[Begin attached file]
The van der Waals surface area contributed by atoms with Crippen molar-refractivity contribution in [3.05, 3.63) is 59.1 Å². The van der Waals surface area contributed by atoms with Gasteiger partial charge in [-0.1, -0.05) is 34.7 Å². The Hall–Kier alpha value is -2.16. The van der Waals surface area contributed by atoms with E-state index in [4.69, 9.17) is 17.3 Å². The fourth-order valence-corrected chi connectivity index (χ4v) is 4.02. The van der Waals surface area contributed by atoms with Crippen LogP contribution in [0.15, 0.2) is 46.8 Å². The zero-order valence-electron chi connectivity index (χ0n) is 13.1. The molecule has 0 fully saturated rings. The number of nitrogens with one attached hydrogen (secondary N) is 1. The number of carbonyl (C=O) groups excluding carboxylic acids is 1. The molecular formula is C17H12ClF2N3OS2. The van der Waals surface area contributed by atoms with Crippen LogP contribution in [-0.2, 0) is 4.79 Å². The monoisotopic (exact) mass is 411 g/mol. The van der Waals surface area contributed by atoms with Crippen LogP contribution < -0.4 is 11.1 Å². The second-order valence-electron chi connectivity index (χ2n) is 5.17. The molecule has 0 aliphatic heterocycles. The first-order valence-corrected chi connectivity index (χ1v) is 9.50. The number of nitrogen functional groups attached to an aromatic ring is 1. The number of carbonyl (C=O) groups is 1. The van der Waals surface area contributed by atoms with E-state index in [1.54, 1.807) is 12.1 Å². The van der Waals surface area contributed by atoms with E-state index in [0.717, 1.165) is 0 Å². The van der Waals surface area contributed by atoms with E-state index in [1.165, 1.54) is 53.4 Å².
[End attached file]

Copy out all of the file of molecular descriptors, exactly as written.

The van der Waals surface area contributed by atoms with Crippen molar-refractivity contribution in [3.05, 3.63) is 59.1 Å². The van der Waals surface area contributed by atoms with Gasteiger partial charge in [-0.1, -0.05) is 34.7 Å². The Hall–Kier alpha value is -2.16. The van der Waals surface area contributed by atoms with E-state index in [4.69, 9.17) is 17.3 Å². The fourth-order valence-corrected chi connectivity index (χ4v) is 4.02. The van der Waals surface area contributed by atoms with Crippen LogP contribution in [0.15, 0.2) is 46.8 Å². The zero-order valence-electron chi connectivity index (χ0n) is 13.1. The molecule has 0 fully saturated rings. The number of nitrogens with one attached hydrogen (secondary N) is 1. The number of carbonyl (C=O) groups excluding carboxylic acids is 1. The molecular formula is C17H12ClF2N3OS2. The van der Waals surface area contributed by atoms with Crippen LogP contribution in [-0.2, 0) is 4.79 Å². The monoisotopic (exact) mass is 411 g/mol. The van der Waals surface area contributed by atoms with Crippen LogP contribution < -0.4 is 11.1 Å². The second-order valence-electron chi connectivity index (χ2n) is 5.17. The molecule has 0 aliphatic heterocycles. The first-order valence-corrected chi connectivity index (χ1v) is 9.50. The number of nitrogen functional groups attached to an aromatic ring is 1. The number of carbonyl (C=O) groups is 1. The van der Waals surface area contributed by atoms with E-state index in [1.54, 1.807) is 12.1 Å². The van der Waals surface area contributed by atoms with E-state index in [0.717, 1.165) is 0 Å². The van der Waals surface area contributed by atoms with E-state index in [1.165, 1.54) is 53.4 Å².